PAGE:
Tag Archives: data quality

Healthcare Data: The Art and the Science

Medicine is often considered part science and part art. There is a huge amount of content to master, but there is an equal amount of technique regarding diagnosis and delivery of service. To optimally succeed, care providers need to master both components. The same can be said for the problem of processing healthcare data in bulk. In spite of the existence of many standards and protocols regarding healthcare data, the problem of translating and consolidating data across many sources of information in a reliable and repeatable way is a tremendous challenge. At the heart of this challenge is recognizing when quality has been compromised. The successful implementation of a data quality program within an organization, similar to medicine, also combines a science with an art form. Here, we will run through the basic framework that is essential to data quality initiative and then provide some of the lesser-understood processes that need to be in place in order to succeed.

The science of implementing a data quality program is relatively straightforward. There is field-level validation, which ensures that strings, dates, numbers and lists of valid values are in good form. There is cross-field validation and cross-record validation, which checks the integrity of the expected relationships to be found within the data. There is also profiling, which considers historical changes in the distribution and volume of data and determines significance. Establishing a framework to embed this level of quality checks and associated reporting is a major effort, but it is also clearly an essential part of any successful implementation involving healthcare data.

Data profiling and historical trending are also essential tools in the science of data-quality management. As we go further down the path of conforming and translating our healthcare data, there are inferences to be made. There is provider and member matching based on algorithms, categorizations and mappings that are logic-based, and then there are the actual analytical results and insights generated from the data for application consumption.

See also: Big Data? How About Quality Data?  

Whether your downstream application is analytical, workflow, audit, outreach-based or something else, you will want to profile and perform historical trending of the final result of your load processes. There are so many data dependencies between and among fields and data sets that it is nearly impossible for you to anticipate them all. A small change in the relationship between, say, the place of service and the specialty of the service provider can alter your end-state results in surprising and unexpected ways.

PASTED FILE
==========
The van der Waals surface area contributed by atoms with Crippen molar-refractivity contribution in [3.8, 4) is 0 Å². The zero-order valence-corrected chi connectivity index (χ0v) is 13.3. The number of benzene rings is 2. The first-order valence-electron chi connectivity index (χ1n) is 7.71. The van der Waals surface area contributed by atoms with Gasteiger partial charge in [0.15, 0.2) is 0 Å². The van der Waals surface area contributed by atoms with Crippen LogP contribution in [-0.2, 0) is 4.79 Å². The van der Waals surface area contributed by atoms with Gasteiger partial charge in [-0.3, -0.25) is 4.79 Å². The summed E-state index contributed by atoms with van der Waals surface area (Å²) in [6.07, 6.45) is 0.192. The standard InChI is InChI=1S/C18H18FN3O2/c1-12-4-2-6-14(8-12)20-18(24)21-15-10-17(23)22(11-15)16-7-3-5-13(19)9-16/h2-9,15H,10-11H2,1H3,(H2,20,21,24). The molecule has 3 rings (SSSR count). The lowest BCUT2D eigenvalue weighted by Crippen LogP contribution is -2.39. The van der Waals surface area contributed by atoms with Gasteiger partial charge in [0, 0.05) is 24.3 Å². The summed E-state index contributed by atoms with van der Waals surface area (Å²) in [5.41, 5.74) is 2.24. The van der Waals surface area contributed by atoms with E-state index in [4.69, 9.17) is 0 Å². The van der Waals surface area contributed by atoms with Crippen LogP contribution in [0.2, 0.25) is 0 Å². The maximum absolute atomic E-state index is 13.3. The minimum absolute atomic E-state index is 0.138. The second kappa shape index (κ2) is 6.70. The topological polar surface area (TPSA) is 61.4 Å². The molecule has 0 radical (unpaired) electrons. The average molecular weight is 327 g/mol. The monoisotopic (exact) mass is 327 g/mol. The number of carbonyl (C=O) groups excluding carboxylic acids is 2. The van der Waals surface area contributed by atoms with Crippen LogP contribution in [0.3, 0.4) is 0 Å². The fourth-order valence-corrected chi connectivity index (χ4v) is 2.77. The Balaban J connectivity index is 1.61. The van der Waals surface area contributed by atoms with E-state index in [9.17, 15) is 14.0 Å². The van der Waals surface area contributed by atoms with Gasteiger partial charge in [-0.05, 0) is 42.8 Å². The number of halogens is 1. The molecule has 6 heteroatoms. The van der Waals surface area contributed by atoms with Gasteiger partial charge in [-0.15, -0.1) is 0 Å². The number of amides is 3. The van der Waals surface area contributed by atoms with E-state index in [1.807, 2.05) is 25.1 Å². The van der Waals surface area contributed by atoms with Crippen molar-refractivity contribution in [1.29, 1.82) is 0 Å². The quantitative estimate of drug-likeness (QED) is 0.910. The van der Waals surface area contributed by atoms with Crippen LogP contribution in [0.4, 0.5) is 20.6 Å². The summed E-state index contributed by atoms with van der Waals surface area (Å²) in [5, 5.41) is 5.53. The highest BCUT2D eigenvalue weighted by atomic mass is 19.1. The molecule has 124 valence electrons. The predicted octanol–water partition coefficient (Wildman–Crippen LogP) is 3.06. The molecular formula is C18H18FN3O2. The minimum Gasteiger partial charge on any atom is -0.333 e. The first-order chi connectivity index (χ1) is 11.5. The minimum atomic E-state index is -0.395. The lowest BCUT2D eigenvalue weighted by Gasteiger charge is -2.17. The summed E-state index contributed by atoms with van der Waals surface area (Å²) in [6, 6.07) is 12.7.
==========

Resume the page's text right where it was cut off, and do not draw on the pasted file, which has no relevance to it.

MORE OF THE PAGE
This is the science of data-quality management. It is quite difficult to establish full coverage – nearly impossible – and that is where “art” comes into play.

If we do a good job and implement a solid framework and reporting around data quality, we immediately find that there is too much information. We are flooded with endless sets of exceptions and variations.

The imperative of all of this activity is to answer the question, “Are our results valid?” Odd as it may seem, there is some likelihood that key teams or resident SMEs will decide not to use all that exception data because it is hard to find the relevant exceptions from the irrelevant. This is a more common outcome than one might think. How do we figure out which checks are the important ones?

Simple cases are easy to understand. If the system doesn’t do outbound calls, then maybe phone number validation is not very important. If there is no e-mail generation or letter generation, maybe these data components are not so critical.

In many organizations, the final quality verification is done by inspection, reviewing reports and UI screens. Inspecting the final product is not a bad thing and is prudent in most environments, but clearly, unless there is some automated validation of the overall results, such organizations are bound to learn of their data problems from their customers. This is not quite the outcome we want. The point is that many data-quality implementations are centered primarily on the data as it comes in, and less on the outcomes produced.

Back to the science. The overall intake process can be broken down into three phases: staging, model generation and insight generation. We can think of our data-quality analysis as post-processes to these three phases. Post-staging, we look at the domain (field)-level quality; post-model generation, we look at relationships, key generation, new and orphaned entities. Post-insight generation, we check our results to see if they are correct, consistent and in line with prior historical results.

If the ingestion process takes many hours, days or weeks, we will not want to wait until the entire process has completed to find out that results don’t look good. The cost of re-running processes is a major consideration. Missing a deadline due to the need to re-run is a major setback.

The art of data quality management is figuring out how separate the noise from the essential information. Instead of showing all test results from all of the validations, we need to learn how to minimize the set of tests made while maximizing the chances of seeing meaningful anomalies. Just as an effective physician would not subject patients to countless tests that may or may not be relevant to a particular condition, an effective data-quality program should not present endless test results that may or may not be relevant to the critical question regarding new data introduced to the system. Is it good enough to continue, or is there a problem?

We need to construct a minimum number of views into the data that represents a critical set and is a determinant of data quality. This minimum reporting set is not static, but changes as the product changes. The key is to focus on insights, results and, generally, the outputs of your system. The critical function of your system determines the critical set.